Surprise: Too Much Screen Time Can Inhibit Your Kids' Brain Development
Well, we all guessed it, but now there's research to back it up. Too much screen time for kids is no bueno.
A Canadian study — published last week in The Lancet Child & Adolescent Health journal — dug deep into data from a larger study conducted by the National Institutes of Health. The study focused on 4,500 kids between the ages of 8 and 11.
The results? Kids who get nine to 11 hours of sleep a night, at least an hour of exercise and — here's the kicker — less than two hours playing Fortnite (or anything else on screens) showed marked benefits in brain function.
"Evidence suggests that good sleep and physical activity are associated with improved academic performance, while physical activity is also linked to better reaction time, attention, memory and inhibition," said Jeremy Walsh, who works with the CHEO Research Institute in Ottawa, Canada, and is the study's lead author and investigator.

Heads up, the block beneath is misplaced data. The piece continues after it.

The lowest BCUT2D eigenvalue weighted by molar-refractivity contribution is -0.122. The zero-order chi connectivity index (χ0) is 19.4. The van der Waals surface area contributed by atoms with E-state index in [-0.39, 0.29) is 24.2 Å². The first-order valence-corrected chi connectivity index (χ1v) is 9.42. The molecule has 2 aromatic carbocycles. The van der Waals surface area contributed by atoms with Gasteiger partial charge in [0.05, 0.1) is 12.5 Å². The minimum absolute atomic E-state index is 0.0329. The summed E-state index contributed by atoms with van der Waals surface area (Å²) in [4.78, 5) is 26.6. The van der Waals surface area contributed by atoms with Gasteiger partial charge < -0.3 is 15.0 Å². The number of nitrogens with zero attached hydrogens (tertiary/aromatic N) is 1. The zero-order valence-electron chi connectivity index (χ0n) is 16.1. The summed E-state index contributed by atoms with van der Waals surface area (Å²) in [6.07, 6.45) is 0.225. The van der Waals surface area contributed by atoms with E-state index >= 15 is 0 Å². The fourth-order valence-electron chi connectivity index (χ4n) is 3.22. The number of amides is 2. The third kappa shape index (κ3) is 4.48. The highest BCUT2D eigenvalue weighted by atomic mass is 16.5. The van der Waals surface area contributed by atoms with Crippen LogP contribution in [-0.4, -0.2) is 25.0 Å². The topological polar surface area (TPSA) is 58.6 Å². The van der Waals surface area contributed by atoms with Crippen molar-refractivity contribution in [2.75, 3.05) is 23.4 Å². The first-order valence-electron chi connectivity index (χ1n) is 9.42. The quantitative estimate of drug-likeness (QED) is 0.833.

If you're shaking your head and wondering how to achieve this glorious trifecta of sleep, less screen time and more physical exercise for your child, there's room to breathe. The study's researchers found that even improving one aspect of your kid's life (for example, just limiting screen time or making sure they get more sleep) was linked to improved cognition. Whew. One step at a time.
The bummer: This study determined that only (*gulp*) 1 in 20 U.S. kids met all three guidelines of lots of sleep, less than two hours of precious screen time and daily physical exercise. And nearly 1 in 3 U.S. kids met none of these guidelines at all. Damn it, Canada. Way to call us out.
Forbes also cited a Korean study in which researchers found evidence of altered brain chemistry in young men who were identified as addicted to their screens. Sci-fi is real, people.
Walsh did add that more research is required to differentiate the impact of educational vs. entertainment screen time on kids. But, yeah, we're pretty sure five hours straight of Fortnite is bad across the board. Maybe there's still time to homeschool out of a tablet-free yurt in South Dakota.